Generally, you cannot purchase fractional ETFs, though a few different brokerages now offer this ability. While it may not seem like a big deal, purchasing fractional shares can help you to make more money sooner and can help you to actually take home more money over time. 

When They Are Bought or Sold 💸

Something you may not realize about index funds and ETFs is that there is a difference in when they are bought and sold. ETFs can typically be traded throughout the day, and their price will fluctuate with every buy and sell. Meanwhile, index funds are only available for purchase at their end-of-the-day price. 

This means almost nothing if you are planning to buy your stocks and hold them for a long time. But if you are looking to day trade, this generally means that you should avoid index funds since they will only be tradable at the end of the day. 

Average Yearly Returns 💰

But of course, the most important question you are asking is which will make you more money. This will honestly depend on the broker you decide to invest through. But to give you an idea, take a look at a comparison of the yearly return of some of the following common funds. 

Vanguard is a very popular brokerage among passive investors, and they do offer both ETFs and index funds. In 2020, their index fund SPX which differs from SPY as the former tracks the S&P 500, returned a total of 14.80% of investments over the course of the year, while their famous large-cap company ETF called VV had a return rate of 17.10% for the same time period. So clearly, in this situation, the person who invested in the ETF came out ahead. 

SPX and VV
Even though SPX (blue) and VV (orange) track the same list of large cap companies, the ETF has always performed better historically. Image by TradingView.

Let’s compare two more funds that track a very similar set of stocks. OEF is a popular ETF that tracks the top 100 U.S. companies, and it grew by 19% in 2020. On the other hand we have the US100, which is an index fund—it grew around 46% during the same year.

These examples indicate that even an ETF and an index fund that track the same markets can have vastly different returns. Much of this will depend on the funds’ management and their expense ratios, so make sure to look at all your investment options when you decide which sector of the industry you want to invest in.

💡 Interested in a human-robo advisor hybrid? Learn about the pros and cons of Vanguard’s PAS.

Risk ⚠️

Both index funds and ETFs are generally low-risk investments. This is because your money is split across several companies rather than banking on one. But even so, the risk differs slightly between the two forms of investing.

This is because index funds split your money among several different companies, while ETFs tend to focus on one certain type of company. This doesn’t mean you can’t find broad ETFs; it just means they tend to be less broad than index funds.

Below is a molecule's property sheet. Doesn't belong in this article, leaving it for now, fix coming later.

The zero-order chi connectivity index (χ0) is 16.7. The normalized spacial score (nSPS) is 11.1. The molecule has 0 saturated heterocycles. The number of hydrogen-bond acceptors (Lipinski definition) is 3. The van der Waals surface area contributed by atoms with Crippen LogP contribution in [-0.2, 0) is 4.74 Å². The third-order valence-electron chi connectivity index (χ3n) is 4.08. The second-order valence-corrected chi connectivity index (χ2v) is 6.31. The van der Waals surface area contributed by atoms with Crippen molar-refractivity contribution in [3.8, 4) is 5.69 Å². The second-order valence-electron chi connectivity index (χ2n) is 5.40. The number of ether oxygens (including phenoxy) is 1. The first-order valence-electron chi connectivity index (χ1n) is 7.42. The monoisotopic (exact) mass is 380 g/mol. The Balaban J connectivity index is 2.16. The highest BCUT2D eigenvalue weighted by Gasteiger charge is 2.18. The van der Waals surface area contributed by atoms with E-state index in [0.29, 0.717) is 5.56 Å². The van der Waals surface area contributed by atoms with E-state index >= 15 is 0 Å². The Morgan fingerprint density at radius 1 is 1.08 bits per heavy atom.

This can be helpful for someone who always believes the stock market is about to head for a bear market because they can sleep easy knowing their investments are diversified. But this also makes it difficult if you believe there is money to be made within a certain industry like technology. 

Accessibility 🚪

One big difference between index funds and ETFs is their accessibility to the average investor. While index funds are typically available in 401k and other group investment plans, ETFs are not. If you invest in an IRA, on the other hand, ETFs are typically available.

But, if you have a 401k, don’t despair, as you can still have access to investing in ETFs via a taxable account with an online brokerage company. These companies can occasionally require a base investment amount. You’ll want to do your own research to be sure you find the leading online brokerage to trade ETFs

And there are some companies that allow investments in both index funds and ETFs if you want to explore both options. These companies, however, will likely require a minimum deposit and that you create an account to use their services. And if someone cannot qualify for one of these accounts, it can make it difficult for them to trade products not provided by their employer (typically ETFs).

Still confused? Take a look at the chart below to give you an idea of which of the two might be better for you. 

AspectETFsIndex Funds
FeesLow, but there could be some hidden ones.Low, but could be some hidden ones.
TaxesPaid only at the endPaid while holding
Minimum InvestmentEnough for 1 share of an ETFVaried based on broker
Fractional SharesNoYes
When They Can Be TradedAnytimeEnd of the trading day only
RiskLowLow
AccessibilityUsually requires a personal, taxable account with a broker.0.74% on Average